The Book of Ironies

The shifting fortunes of retransmission consent
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It is hard to top last week's revelation about Bill Bennett for irony. This guy writes the Biblical-sounding The Book of Virtue
and gives speeches to the self-righteous about how swell it is to be virtuous. Then, Newsweek and The Washington Monthly report that the former Secretary of Education and drug czar is a closet gambler, sometimes losing hundreds of thousands in Las Vegas and Atlantic City.

The story, however, does confirm Bennett's basic dorkiness. His games of choice are (or were) video poker and slot machines, games he could play alone over there with the chain-smoking old ladies. This may give some comfort to those who forked over big bucks ($50,000, Newsweek
says) to hear him preach. They can tell themselves that at least he wasn't doing the hard stuff like craps and blackjack.

Yes, it's hard to top Bill Bennett for irony, but let's revisit retransmission consent, which, I believe, has produced the rare double-reverse irony.

In 1992, TV broadcasters won a great victory in Washington. Congress granted them retransmission-consent rights. For the first time, they could demand compensation from cable operators that wanted to carry their local signals. In their successful campaign for the rights, broadcasters argued that the retrans fees would improve the service to their communities.

The first irony: The law did little to strengthen local broadcasting as it was supposed to. Instead, it strengthened cable TV. How? Instead of squeezing cable operators for retransmission-consent fees and pouring the revenue into their TV stations, multimedia companies led by Fox used their retrans rights to get carriage (and license fees) for new cable networks. This is how FX came to be. Using the same basic formula, ABC and Hearst turned their retrans rights into ESPN2, and NBC founded America's Talking, which morphed into MSNBC.

Most other broadcasters without cable networks came up empty, of course. John Malone, then head of cable giant Tele-Communications Inc. and cable's undisputed leader, made clear in his retrans talks that he would not pay for broadcast signals but would pay license fees for new cable networks. In so doing, he turned broadcasting's Washington victory into cable's marketplace victory. Cable got a bunch of new channels; most broadcasters got squat. Ironic, isn't it?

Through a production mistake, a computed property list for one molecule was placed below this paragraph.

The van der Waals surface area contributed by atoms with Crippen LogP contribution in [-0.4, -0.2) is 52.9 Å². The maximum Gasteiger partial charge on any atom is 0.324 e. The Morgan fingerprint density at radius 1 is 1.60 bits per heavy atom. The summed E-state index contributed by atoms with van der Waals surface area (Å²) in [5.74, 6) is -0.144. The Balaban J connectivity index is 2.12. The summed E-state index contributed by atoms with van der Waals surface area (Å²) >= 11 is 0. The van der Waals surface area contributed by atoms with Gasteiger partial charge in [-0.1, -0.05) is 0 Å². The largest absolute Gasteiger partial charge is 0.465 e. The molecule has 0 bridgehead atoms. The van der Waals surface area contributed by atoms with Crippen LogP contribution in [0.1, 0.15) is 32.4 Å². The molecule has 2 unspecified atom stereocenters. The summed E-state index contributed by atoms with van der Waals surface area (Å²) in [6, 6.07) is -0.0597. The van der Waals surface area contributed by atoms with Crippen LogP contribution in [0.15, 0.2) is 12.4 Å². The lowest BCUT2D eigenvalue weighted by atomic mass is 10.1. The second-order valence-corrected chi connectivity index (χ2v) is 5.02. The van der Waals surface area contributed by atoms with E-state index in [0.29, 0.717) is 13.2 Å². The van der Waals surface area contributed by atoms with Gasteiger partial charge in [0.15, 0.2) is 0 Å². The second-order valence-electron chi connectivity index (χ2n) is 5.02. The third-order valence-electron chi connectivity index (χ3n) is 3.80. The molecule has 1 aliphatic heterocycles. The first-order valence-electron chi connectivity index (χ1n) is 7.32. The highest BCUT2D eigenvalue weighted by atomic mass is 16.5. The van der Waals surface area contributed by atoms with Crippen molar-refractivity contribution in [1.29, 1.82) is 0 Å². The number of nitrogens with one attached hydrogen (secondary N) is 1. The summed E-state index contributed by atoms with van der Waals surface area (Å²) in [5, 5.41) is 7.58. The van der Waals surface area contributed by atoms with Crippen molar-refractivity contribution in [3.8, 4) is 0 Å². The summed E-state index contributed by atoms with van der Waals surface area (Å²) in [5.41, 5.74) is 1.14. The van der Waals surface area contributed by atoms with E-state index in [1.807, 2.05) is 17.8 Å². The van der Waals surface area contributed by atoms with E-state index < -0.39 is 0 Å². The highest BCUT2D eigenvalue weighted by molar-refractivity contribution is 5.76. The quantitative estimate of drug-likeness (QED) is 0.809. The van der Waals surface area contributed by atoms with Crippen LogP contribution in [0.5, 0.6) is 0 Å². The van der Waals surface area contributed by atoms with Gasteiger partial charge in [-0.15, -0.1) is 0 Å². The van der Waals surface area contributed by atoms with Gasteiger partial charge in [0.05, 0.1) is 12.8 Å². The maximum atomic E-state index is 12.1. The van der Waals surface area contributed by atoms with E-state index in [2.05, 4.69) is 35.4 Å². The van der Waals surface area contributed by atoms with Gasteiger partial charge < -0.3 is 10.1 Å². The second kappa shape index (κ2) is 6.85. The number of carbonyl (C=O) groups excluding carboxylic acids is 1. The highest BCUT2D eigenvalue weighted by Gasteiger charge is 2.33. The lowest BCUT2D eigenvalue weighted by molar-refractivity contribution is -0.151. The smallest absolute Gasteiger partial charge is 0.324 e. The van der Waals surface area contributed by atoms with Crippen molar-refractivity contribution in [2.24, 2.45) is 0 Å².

Now the double-reverse irony: Leading cable operators are now complaining that the Big Media companies are still using retransmission consent in their cable carriage deals. In congressional testimony last week, Cox Communications' Jim Robbins said retrans was created to "protect and benefit" local broadcasting but is being used "to leverage nationwide carriage of new, unproven cable networks." These networks are putting upward pressure on cable rates and sucking up scarce cable bandwidth that could be put to better uses, like HDTV, he said.

I don't know if this too counts as irony, but the cable operators' kvetching comes just as some of those broadcasters without cable networks seem more determined to figure out a way to get retrans bucks out of cable operators. Leading the effort is Emmis's Jeff Smulyan, who sees TV broadcasting's very future tied to getting a second revenue stream, something beyond just advertising. A monthly retrans check fits nicely into his vision.

Smulyan wants legislation that would build retrans fees into the law or an antitrust exemption that would allow all the broadcasters in a market to negotiate en masse with the local cable operator. An operator may be able to stare down one station, his theory goes, but not six when they represent ABC, CBS, NBC, Fox, The WB and UPN—about half the operator's viewership at any given moment.

Two weeks ago, FCC Chairman Michael Powell suggested that raising the 35% TV-station cap was the best way of ensuring the competitive health of broadcasting. Right problem, wrong cure, Smulyan said: "It is gratifying to see that the chairman has recognized that the growth of multichannel providers and their increasing power at the expense of over-the-air television is by far the most important issue for the future of broadcasting." But "the suggestion is like offering the networks a flu shot while exposing every other broadcaster in America to asbestos."

There must be a lesson for someone in all this irony. It's for those cable operators who smugly turned away broadcasters when they asked for cash a decade ago but cut deals for the broadcasters' new cable networks. And who better to deliver this lesson than Bill Bennett? "We should know that too much of anything, even a good thing, may prove to be our undoing," he writes in The Book of Virtue. "We need to set definite boundaries on our appetites."

Jessell may be reached at hjessell@reedbusiness.com

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